Monthly Archives: November 2014

Strange Doings

Strange DoingsStrange Doings by R.A. Lafferty

My rating: 4 of 5 stars

According to certain interweb sources, R. A. Lafferty is making a comeback. There are several new (and very well done) websites dedicated to him and his work, a new journal just in time to celebrate his 100th birthday, and (finally) a series of his collected works that might make it incrementally easier to read some of his stuff that’s been out of print for years. Though not much easier. That first volume of his collected works, for instance, is published by a specialty press and is already out of print. It’s so difficult to get one’s hands on, in fact, that even my heroes– the interlibrary loan librarians at my university– couldn’t get me a copy. Instead, they found a few early Lafferty collections for me to read.

Lafferty shines brightest in his short stories. His romping, boisterous, almost drunken exuberance comes across better in these than extended across an entire novel. I’ve read plenty of Lafferty novels, but they’re more of an acquired taste. You have to go into them knowing what you’re going to get and prepared to weather the storm. Because Lafferty’s novels are like riding out the storms at the core of a gas giant: there’s a good chance diamonds are going to be falling, but there’s also a good chance you’re going to get turned inside out before it’s done.

His short stories are a bit easier, not because they’re more muted or less powerful but simply because they don’t last as long. What is it about this guy? He’s not simply a science fiction writer, though he has plenty of stories about humans on new worlds. He’s even less a fantasy author, though there are fantastic elements in almost all his stories. What he is, is a story-teller. He’s someone who tells tall, sweating, shambling, horrifying, and beautiful stories– who tells stories like they used to be told when the world was a lot younger– and at the time he was writing it was only in the fantasy and science fiction and horror pulps that stories like this still found a home.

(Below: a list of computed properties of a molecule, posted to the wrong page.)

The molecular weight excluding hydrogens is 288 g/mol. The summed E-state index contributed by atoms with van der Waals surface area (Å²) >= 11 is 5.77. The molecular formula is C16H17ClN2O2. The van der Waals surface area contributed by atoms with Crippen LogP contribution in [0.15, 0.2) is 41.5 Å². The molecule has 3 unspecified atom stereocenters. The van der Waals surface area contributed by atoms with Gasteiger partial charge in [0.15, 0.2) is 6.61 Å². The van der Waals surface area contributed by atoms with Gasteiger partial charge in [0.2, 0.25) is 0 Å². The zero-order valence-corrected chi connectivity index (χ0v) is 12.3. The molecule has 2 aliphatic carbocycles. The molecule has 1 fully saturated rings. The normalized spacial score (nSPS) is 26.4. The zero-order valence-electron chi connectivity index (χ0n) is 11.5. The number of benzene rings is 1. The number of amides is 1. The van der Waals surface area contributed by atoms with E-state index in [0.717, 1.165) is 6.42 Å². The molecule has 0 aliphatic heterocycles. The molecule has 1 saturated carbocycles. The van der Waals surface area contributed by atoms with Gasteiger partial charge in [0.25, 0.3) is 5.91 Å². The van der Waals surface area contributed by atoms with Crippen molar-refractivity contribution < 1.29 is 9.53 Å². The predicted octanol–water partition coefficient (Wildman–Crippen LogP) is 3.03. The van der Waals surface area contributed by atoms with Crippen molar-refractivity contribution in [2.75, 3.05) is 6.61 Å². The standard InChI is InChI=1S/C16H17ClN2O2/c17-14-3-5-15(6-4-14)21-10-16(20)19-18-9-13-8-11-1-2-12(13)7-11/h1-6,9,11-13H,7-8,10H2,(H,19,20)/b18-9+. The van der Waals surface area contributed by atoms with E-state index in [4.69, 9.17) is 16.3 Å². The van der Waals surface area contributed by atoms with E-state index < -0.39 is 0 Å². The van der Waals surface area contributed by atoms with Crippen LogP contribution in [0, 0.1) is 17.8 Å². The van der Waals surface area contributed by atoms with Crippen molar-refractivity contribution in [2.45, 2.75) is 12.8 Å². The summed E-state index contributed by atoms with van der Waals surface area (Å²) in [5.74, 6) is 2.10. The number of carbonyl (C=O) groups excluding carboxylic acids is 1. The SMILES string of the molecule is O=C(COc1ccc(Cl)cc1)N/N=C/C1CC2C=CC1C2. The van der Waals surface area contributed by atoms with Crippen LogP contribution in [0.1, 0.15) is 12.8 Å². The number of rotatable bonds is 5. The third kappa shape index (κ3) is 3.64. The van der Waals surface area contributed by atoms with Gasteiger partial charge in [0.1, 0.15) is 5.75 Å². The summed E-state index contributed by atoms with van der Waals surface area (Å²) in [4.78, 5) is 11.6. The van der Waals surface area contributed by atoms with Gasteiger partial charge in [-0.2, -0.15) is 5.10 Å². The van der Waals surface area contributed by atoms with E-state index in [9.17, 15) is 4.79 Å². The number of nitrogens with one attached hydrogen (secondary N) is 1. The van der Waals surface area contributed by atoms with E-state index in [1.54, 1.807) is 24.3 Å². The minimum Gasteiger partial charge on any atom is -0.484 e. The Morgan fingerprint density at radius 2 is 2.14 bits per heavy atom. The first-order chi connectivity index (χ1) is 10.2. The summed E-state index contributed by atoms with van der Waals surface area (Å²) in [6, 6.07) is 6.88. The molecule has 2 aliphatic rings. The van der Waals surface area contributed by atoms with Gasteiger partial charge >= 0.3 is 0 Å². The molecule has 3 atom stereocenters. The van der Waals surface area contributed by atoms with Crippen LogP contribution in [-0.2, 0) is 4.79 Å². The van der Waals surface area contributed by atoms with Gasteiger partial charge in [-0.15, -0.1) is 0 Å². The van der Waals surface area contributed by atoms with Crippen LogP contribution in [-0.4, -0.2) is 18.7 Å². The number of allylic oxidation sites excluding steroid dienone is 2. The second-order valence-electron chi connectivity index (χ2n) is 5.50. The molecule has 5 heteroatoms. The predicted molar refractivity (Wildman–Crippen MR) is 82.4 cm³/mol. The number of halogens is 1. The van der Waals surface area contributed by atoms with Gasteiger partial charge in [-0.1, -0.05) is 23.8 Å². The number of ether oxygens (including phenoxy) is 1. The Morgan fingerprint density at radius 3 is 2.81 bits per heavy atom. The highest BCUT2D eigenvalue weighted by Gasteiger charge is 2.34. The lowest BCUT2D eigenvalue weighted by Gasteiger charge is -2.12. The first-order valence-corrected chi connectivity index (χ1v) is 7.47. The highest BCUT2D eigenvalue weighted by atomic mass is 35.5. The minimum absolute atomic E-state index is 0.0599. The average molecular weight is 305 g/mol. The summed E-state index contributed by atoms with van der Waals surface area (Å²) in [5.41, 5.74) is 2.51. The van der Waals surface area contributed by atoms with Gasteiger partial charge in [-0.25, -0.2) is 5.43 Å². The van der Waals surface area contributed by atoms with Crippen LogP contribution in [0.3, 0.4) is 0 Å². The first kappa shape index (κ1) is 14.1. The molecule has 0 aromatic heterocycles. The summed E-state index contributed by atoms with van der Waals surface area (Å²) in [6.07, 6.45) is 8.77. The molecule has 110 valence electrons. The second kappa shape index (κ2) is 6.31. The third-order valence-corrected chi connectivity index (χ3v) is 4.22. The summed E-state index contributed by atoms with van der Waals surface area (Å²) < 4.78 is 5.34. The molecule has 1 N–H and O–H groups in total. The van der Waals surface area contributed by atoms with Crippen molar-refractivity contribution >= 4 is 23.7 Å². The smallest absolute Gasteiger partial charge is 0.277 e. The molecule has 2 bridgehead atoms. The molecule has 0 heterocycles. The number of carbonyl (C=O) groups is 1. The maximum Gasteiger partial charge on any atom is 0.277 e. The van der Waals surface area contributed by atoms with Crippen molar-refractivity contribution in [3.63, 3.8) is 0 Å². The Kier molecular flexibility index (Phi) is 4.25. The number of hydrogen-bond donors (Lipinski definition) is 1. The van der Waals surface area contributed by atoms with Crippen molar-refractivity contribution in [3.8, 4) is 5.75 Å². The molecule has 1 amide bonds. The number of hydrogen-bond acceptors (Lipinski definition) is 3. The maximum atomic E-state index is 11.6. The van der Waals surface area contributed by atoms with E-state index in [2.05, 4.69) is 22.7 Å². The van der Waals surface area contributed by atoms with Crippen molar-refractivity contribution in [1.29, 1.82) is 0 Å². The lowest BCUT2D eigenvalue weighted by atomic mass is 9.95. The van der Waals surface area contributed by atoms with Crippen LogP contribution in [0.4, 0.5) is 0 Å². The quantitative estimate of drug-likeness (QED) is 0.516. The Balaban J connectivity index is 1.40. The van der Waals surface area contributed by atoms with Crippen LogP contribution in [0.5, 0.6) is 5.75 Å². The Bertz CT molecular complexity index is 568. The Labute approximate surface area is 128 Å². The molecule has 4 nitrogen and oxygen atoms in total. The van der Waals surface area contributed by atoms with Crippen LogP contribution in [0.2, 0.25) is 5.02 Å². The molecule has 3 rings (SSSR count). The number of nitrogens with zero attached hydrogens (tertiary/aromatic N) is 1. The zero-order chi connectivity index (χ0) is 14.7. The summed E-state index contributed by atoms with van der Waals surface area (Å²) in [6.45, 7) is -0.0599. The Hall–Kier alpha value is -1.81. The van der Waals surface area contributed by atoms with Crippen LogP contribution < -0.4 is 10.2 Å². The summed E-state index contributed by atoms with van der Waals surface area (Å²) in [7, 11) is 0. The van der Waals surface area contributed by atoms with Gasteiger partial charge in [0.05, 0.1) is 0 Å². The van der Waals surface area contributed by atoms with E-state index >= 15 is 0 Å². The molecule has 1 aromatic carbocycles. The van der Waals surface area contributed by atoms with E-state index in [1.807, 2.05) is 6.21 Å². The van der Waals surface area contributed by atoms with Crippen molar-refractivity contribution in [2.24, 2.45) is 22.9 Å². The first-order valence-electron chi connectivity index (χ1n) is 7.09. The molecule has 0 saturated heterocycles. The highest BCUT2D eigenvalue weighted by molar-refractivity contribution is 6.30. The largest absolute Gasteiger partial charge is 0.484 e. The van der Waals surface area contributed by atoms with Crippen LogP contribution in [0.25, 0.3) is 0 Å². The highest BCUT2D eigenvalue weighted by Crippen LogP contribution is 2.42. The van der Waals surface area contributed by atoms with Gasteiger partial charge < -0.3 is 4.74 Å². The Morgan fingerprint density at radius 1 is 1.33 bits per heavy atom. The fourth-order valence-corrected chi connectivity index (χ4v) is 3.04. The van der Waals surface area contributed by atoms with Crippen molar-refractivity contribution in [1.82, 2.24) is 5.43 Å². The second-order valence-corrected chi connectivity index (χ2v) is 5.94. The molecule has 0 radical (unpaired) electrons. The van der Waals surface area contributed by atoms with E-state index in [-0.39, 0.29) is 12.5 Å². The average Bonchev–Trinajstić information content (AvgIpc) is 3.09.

The pieces in this particular volume seem to cluster around a theme. They are stories of breaking out, of some new, larger reality breaking into the world. They’re stories of superhuman genius (“Rainbird,” “The Man with the Speckled Eyes,” “The Transcendent Tigers,” and “Aloys”) and of making contact with transcendent creatures or transcendent places (“All but the Words,” “World Abounding,” “Entire and Perfect Chrysolite”). Lafferty writes stories of phase transitions, of tipping points, of new or unseen (and sometimes horrifying) worlds breaking in on this one (“Continued on Next Rock,” “Once on Aranea,” “Sodom and Gomorrah, Texas,” “Dream”). They aren’t always the most narratively dense or developed; they don’t necessarily have tight plots or stunning plot twists. What they all are, however, are huge, rollicking yarns told in Lafferty’s unmistakable voice.

And this is what makes them work. There is a grotesque jollity about Lafferty. For him, the world is a bloody, beautiful, terrifying place– but never simply grim or grey. He is more than a little drunk on the world. This is a huge, holy brutality similar to but rowdier than Chesterton and far less tidy than the subdued mysteries of Borges. Wolfe has this in flashes, like shots of light through his stories’ elaborate puzzles. But in Lafferty it’s all there on the surface, naked and undistilled.

If you want to hear Lafferty’s language, head over to Daniel Otto Jack Petersen’s blog, where he regularly lays out slabs of Lafferty prose in all their bloody, dripping glory for passers-by to admire. Besides his language, Lafferty has a strength in creating characters, but his characters are like his stories– super-humans, larger than life, more alive than alive. I’m reminded of the sort of things people say about van Gogh, that he saw colors more vibrantly than other people. When I read Lafferty’s stories, I can’t help but wonder: is this how he saw the world? Is this how he saw people? It’s as though someone was living as Chesterton wrote in Manalive, with a certainty that the world was more gruesome and deep and joyful than could be properly grasped. There’s nothing slow or sedate or studied in his character sketches.

The stories that are the most effective in this particular collection are the ones that attempt the least. “Rainbird,” which opens the volume, tells the story of an early American inventor and the way he did– or did not– shape the modern world. It has all the pieces of Laffertian excellence in an easy-to-swallow morsel: the language that takes an obvious delight in lists and the bright mundanity of the workshop in all its sawdusty glory, the hint of the fantastic and the ease of the impossible that makes the entire, simple time-loop drama shine. And then there’s “The Ugly Sea” near the volume’s end. Again, something as simple as a tale of how a man falls in love with a woman and with the sea– and yet nothing could be more significant. This is what Lafferty does. He tells stories, but they are the stories that live down deep in the bones of the earth. He’s a grave-robber, and he does it all with a deep-throated laughter and terrible bright eyes and words that are thick with soil.